Vote --> at least 18 years old


Identifying Conditions

Since there are important differences between the sufficient and necessary condition as discussed earlier, we must be able to quickly and accurately identify the conditions on test day. Make sure to memorize the following terms:

Sufficient Indicator

Necessary Indicator






Only if




Has to





Whatever immediately follows the Sufficient Indicator term will be the sufficient condition, and what immediately follows the Necessary Indicator term will be the necessary condition. Some terms like 'unless' and 'none' require a couple extra steps.

Keep in mind this is not an all-inclusive list. There are some terms that are not listed here that can be considered sufficient/necessary indicators on the LSAT. There are too many terms to list and sometimes you can have a conditional statement without any indicator terms. For this reason, it is important to understand why these are indicators.

Let's start with sufficient condition indicators. As mentioned earlier, the sufficient condition guarantees the necessary. But how do we show that something is guaranteed? We do so by showing there are no exceptions. And the way to imply there are no exceptions is to show that something is true for an entire group or entire class of things. Therefore, if you can find a term that covers an entire group, it's the sufficient condition indicator. That is why words like "every" and "when" (which is synonymous with "whenever" or "every instance") are sufficient condition indicators.

On the other hand, we mentioned that necessary conditions are requirements. As such, necessary condition indicators are simply synonymous with "requirement", or something that is needed.


Understanding Conditional Implications

Remember how I said the direction of the arrow is extremely important when you diagram a conditional statement? Let's go over why that's the case.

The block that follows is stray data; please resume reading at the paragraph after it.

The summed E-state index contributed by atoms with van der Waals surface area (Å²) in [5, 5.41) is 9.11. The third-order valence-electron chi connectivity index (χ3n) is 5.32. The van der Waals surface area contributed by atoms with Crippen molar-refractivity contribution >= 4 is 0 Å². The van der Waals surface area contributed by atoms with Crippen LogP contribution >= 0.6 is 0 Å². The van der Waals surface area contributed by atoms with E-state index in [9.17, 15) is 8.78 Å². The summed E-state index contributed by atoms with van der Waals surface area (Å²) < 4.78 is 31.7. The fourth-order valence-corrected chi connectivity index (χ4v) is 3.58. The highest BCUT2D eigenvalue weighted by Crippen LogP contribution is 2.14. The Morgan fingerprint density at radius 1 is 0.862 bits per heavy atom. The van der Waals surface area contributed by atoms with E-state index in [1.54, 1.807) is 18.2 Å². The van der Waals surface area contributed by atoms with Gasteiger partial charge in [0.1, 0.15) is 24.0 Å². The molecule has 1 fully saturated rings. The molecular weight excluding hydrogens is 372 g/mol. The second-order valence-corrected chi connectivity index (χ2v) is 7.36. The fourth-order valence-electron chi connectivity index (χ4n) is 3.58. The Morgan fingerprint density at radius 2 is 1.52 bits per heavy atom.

Let's use the following conditional statement...

If I'm in LA, then I'm in California

This can be diagrammed as...

LA --> California

We know this statement to be true in everyday life. In this statement, "if" signifies that LA is the sufficient condition, and California is the necessary condition. Let's experiment with each condition to see what happens in different scenarios.

  • If I am in LA, then I MUST be in California.

    • Key takeaway: If the sufficient condition occurs (being in LA), the necessary condition must occur (being in California)

  • If I am NOT in LA, then I MAY OR MAY NOT BE in California -- This is because I could be in a different city than LA that is still in California (i.e. Sacramento), or I could be in a completely different state or country.

    • Key takeaway: If the sufficient condition (being in LA) does NOT occur, we don't know what happens to the necessary condition (being in California).

  • If I am in California, then I MAY OR MAY NOT BE in LA -- This is because I could be in other cities within California aside from LA (i.e. San Francisco)

    • Key takeaway: If the necessary condition (being in California) occurs, we don't know what happens to the sufficient condition (being in LA).

  • If I am NOT in California, then I am NOT in LA

    • Key takeaway: If the necessary condition (being in California) does NOT occur, the sufficient condition does NOT occur.

These scenarios are probably the most important facts you need to understand about conditional statements. You must be able to quickly ascertain what happens in any given situation when you are given a conditional statement. It helps to first try it out on conditionals like the one exemplified above to understand the reasoning behind each scenario, but eventually you may want to make flashcards for each.

Another way to think about the implications is to understand that there are only two scenarios in which you truly know what happens to the other condition--when the sufficient condition occurs and when the necessary condition does not occur. The latter situation where the necessary condition does not occur is called the Contrapositive.

What is the point in forming the Contrapositive? The Contrapositive is just another way of saying the original conditional statement. It is the logical equivalent. Some prep companies describe this as flipping the arrow and negating both sides of the original statement. This is also technically correct and leads to the same result, but it is important to understand that negating the necessary condition of the original statement is what forms the Contrapositive.

Remember--this applies to all conditional statements. Regardless of what is given to us in the sufficient condition or necessary condition on the LSAT, the implications of each scenario still hold true.

Did you find this post helpful? Stay tuned for more insights on conditional reasoning!

Stay motivated!


Cho from Impetus LSAT